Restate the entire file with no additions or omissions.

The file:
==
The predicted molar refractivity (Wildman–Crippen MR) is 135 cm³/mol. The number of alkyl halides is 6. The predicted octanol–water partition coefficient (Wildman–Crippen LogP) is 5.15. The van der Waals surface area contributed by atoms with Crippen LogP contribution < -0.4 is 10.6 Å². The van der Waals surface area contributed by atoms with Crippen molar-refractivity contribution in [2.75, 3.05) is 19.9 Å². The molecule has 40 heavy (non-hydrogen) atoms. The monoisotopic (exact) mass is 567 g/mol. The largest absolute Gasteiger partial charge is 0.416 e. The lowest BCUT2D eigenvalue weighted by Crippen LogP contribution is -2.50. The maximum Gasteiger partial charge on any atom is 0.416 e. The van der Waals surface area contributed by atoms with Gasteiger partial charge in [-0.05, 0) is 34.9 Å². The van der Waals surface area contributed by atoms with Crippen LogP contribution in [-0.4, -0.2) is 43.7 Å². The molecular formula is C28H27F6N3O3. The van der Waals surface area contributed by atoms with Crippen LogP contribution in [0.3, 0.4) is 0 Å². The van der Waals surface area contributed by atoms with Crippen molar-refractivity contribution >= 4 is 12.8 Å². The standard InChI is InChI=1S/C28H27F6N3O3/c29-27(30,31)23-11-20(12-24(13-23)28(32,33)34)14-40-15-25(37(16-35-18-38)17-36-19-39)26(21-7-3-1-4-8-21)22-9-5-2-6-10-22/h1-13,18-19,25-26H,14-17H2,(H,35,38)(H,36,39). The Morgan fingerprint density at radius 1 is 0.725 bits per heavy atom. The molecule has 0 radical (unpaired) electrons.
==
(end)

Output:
The predicted molar refractivity (Wildman–Crippen MR) is 135 cm³/mol. The number of alkyl halides is 6. The predicted octanol–water partition coefficient (Wildman–Crippen LogP) is 5.15. The van der Waals surface area contributed by atoms with Crippen LogP contribution < -0.4 is 10.6 Å². The van der Waals surface area contributed by atoms with Crippen molar-refractivity contribution in [2.75, 3.05) is 19.9 Å². The molecule has 40 heavy (non-hydrogen) atoms. The monoisotopic (exact) mass is 567 g/mol. The largest absolute Gasteiger partial charge is 0.416 e. The lowest BCUT2D eigenvalue weighted by Crippen LogP contribution is -2.50. The maximum Gasteiger partial charge on any atom is 0.416 e. The van der Waals surface area contributed by atoms with Gasteiger partial charge in [-0.05, 0) is 34.9 Å². The van der Waals surface area contributed by atoms with Crippen LogP contribution in [-0.4, -0.2) is 43.7 Å². The molecular formula is C28H27F6N3O3. The van der Waals surface area contributed by atoms with Crippen LogP contribution in [0.3, 0.4) is 0 Å². The van der Waals surface area contributed by atoms with Crippen molar-refractivity contribution >= 4 is 12.8 Å². The standard InChI is InChI=1S/C28H27F6N3O3/c29-27(30,31)23-11-20(12-24(13-23)28(32,33)34)14-40-15-25(37(16-35-18-38)17-36-19-39)26(21-7-3-1-4-8-21)22-9-5-2-6-10-22/h1-13,18-19,25-26H,14-17H2,(H,35,38)(H,36,39). The Morgan fingerprint density at radius 1 is 0.725 bits per heavy atom. The molecule has 0 radical (unpaired) electrons.